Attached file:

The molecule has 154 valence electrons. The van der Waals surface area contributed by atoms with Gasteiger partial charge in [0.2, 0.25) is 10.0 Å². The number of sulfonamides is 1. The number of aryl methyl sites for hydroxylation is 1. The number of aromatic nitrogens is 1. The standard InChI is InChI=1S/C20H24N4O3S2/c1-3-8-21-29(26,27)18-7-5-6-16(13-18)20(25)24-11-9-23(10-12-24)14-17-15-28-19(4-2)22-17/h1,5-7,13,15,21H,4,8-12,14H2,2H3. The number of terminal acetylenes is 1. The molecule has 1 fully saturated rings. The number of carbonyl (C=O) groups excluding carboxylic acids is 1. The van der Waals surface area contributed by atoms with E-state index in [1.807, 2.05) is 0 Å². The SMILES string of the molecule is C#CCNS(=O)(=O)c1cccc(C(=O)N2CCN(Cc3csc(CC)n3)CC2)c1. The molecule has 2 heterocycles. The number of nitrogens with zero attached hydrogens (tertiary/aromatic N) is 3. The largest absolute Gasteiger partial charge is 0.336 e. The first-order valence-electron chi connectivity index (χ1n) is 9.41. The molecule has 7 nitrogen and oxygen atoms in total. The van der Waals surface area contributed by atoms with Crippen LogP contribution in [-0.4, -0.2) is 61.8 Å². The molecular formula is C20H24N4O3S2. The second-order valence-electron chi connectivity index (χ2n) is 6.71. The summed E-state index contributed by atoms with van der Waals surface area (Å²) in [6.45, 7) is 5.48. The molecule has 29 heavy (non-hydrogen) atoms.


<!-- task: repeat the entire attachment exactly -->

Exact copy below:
The molecule has 154 valence electrons. The van der Waals surface area contributed by atoms with Gasteiger partial charge in [0.2, 0.25) is 10.0 Å². The number of sulfonamides is 1. The number of aryl methyl sites for hydroxylation is 1. The number of aromatic nitrogens is 1. The standard InChI is InChI=1S/C20H24N4O3S2/c1-3-8-21-29(26,27)18-7-5-6-16(13-18)20(25)24-11-9-23(10-12-24)14-17-15-28-19(4-2)22-17/h1,5-7,13,15,21H,4,8-12,14H2,2H3. The number of terminal acetylenes is 1. The molecule has 1 fully saturated rings. The number of carbonyl (C=O) groups excluding carboxylic acids is 1. The van der Waals surface area contributed by atoms with E-state index in [1.807, 2.05) is 0 Å². The SMILES string of the molecule is C#CCNS(=O)(=O)c1cccc(C(=O)N2CCN(Cc3csc(CC)n3)CC2)c1. The molecule has 2 heterocycles. The number of nitrogens with zero attached hydrogens (tertiary/aromatic N) is 3. The largest absolute Gasteiger partial charge is 0.336 e. The first-order valence-electron chi connectivity index (χ1n) is 9.41. The molecule has 7 nitrogen and oxygen atoms in total. The van der Waals surface area contributed by atoms with Crippen LogP contribution in [-0.4, -0.2) is 61.8 Å². The molecular formula is C20H24N4O3S2. The second-order valence-electron chi connectivity index (χ2n) is 6.71. The summed E-state index contributed by atoms with van der Waals surface area (Å²) in [6.45, 7) is 5.48. The molecule has 29 heavy (non-hydrogen) atoms.